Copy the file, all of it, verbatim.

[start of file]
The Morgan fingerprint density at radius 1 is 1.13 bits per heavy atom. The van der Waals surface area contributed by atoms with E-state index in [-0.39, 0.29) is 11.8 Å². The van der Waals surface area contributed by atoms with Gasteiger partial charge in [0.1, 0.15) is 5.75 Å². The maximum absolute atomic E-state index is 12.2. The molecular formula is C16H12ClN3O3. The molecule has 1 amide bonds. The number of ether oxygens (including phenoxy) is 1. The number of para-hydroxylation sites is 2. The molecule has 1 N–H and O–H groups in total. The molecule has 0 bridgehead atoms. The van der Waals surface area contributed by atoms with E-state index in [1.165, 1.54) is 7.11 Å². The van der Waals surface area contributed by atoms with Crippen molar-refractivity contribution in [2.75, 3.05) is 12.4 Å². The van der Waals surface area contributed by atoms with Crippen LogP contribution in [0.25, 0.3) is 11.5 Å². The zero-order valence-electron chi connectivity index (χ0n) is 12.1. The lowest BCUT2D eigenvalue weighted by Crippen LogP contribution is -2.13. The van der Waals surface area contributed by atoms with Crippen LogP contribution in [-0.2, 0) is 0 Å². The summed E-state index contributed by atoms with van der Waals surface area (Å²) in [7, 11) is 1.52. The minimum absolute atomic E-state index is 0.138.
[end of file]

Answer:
The Morgan fingerprint density at radius 1 is 1.13 bits per heavy atom. The van der Waals surface area contributed by atoms with E-state index in [-0.39, 0.29) is 11.8 Å². The van der Waals surface area contributed by atoms with Gasteiger partial charge in [0.1, 0.15) is 5.75 Å². The maximum absolute atomic E-state index is 12.2. The molecular formula is C16H12ClN3O3. The molecule has 1 amide bonds. The number of ether oxygens (including phenoxy) is 1. The number of para-hydroxylation sites is 2. The molecule has 1 N–H and O–H groups in total. The molecule has 0 bridgehead atoms. The van der Waals surface area contributed by atoms with E-state index in [1.165, 1.54) is 7.11 Å². The van der Waals surface area contributed by atoms with Crippen molar-refractivity contribution in [2.75, 3.05) is 12.4 Å². The van der Waals surface area contributed by atoms with Crippen LogP contribution in [0.25, 0.3) is 11.5 Å². The zero-order valence-electron chi connectivity index (χ0n) is 12.1. The lowest BCUT2D eigenvalue weighted by Crippen LogP contribution is -2.13. The van der Waals surface area contributed by atoms with Crippen LogP contribution in [-0.2, 0) is 0 Å². The summed E-state index contributed by atoms with van der Waals surface area (Å²) in [7, 11) is 1.52. The minimum absolute atomic E-state index is 0.138.